- Date : 04/07/2020
- Read: 5 mins
- Read in : हिंदी
Have you ever wondered how and where the millennials invest? Let's take a look at their investment thought process.
Millennials represent nearly half of India’s population and are a crucial target group when it comes to investing. While millennials are a lot more tech-savvy and in tune with various investment options, where and how much they invest can vary depending on their age and income bracket.
Though millennials constitute about 47% of the Indian workforce, they are a diverse group. Those born between 1981 and 1989 are referred to as ‘older millennials’, while those born between 1990 and 1996 are considered ‘younger millennials’.
A large number of older millennials entered the job market close to the 2008 global recession, so they tend to have a balanced investment style. Most of them are now aged 30+ and tend to prioritise family and financial security. They are in a good place in terms of their careers, have a high disposable income, and tend to have a portfolio that is a lot more diverse than their younger counterparts.
The younger millennials have completed 3–7 years in their professional life and have just started to get serious about their savings. They are digital natives, prefer self-directed investment options, and tend to have an aggressive investment approach. They display higher trust in technology and would not work exclusively with an advisor, considering the advisory costs and entry-level affluence required to access such a service.
Where do millennials invest?
Access to online platforms, expert knowledge, analysis, and tools have driven greater transparency for equity investments. Over the long term, those looking to make investments with high returns cannot afford to ignore the stock markets. Older millennials tend to make greater direct equity investments, even though affluence rather than age seems to determine how much is invested in direct equity. The richer millennials invest almost twice as much, indicating that higher earnings provide a cushion that allows people to bear more risk.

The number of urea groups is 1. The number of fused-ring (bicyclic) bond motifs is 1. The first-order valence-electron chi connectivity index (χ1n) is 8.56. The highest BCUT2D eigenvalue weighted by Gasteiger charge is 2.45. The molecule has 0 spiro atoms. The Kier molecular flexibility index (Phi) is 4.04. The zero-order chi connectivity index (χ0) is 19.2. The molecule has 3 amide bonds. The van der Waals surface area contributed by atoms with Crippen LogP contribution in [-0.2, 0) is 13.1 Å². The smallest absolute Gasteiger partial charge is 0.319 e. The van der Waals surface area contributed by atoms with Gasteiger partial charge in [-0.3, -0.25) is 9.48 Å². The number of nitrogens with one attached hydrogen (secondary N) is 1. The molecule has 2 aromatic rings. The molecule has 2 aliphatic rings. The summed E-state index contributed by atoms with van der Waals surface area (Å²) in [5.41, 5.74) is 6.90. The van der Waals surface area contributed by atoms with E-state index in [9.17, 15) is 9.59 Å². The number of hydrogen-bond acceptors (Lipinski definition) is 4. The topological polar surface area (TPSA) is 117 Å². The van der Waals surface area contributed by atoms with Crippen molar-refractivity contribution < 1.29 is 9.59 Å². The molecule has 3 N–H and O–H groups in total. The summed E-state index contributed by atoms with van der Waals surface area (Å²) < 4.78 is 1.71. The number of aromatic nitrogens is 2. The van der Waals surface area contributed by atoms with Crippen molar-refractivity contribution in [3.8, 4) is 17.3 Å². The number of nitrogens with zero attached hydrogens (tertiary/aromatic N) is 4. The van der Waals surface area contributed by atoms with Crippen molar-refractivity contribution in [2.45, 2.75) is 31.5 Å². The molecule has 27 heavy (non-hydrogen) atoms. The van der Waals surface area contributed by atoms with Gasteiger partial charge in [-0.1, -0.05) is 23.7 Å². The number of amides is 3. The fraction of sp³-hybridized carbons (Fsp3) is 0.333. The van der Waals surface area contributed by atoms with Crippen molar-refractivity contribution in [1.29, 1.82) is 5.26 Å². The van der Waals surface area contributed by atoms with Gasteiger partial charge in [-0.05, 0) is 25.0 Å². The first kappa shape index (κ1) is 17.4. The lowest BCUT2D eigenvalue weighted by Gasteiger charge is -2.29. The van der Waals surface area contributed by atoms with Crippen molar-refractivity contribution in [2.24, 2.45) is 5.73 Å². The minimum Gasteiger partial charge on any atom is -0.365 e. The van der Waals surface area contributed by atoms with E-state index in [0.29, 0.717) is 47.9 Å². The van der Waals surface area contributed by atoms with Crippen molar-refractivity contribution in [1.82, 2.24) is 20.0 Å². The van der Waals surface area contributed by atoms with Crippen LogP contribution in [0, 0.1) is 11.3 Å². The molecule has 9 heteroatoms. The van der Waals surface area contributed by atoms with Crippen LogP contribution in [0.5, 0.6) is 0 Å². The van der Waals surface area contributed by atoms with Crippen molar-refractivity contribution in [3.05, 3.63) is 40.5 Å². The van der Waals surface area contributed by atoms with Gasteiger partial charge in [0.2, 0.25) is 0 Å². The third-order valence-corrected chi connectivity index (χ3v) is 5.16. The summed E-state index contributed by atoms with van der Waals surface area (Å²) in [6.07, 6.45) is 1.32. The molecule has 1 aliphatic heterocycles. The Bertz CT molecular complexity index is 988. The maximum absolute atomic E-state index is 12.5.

Mutual funds are the go-to investment option for millennials, irrespective of age or income. The ease of investing, variety of funds, and professional management make mutual funds extremely attractive. Most millennials tend to start the mutual fund journey through tax-free investments in an Equity Linked Savings Scheme (ELSS). For younger millennials, the lack of other tax-saving avenues and commitments such as home loans, child’s education loan, etc. make ELSS the most preferred tax-saving option.
Among debt funds, there is a preference for liquid funds that offer insta-redemption. Not only do these funds offer liquidity in times of crisis, but they are also sound portfolio diversifiers and cater to the small risk-averse sub-segment among millennials. According to a survey, about 85% of millennials in India have a mutual fund investment primarily through systematic investment plans (SIPs).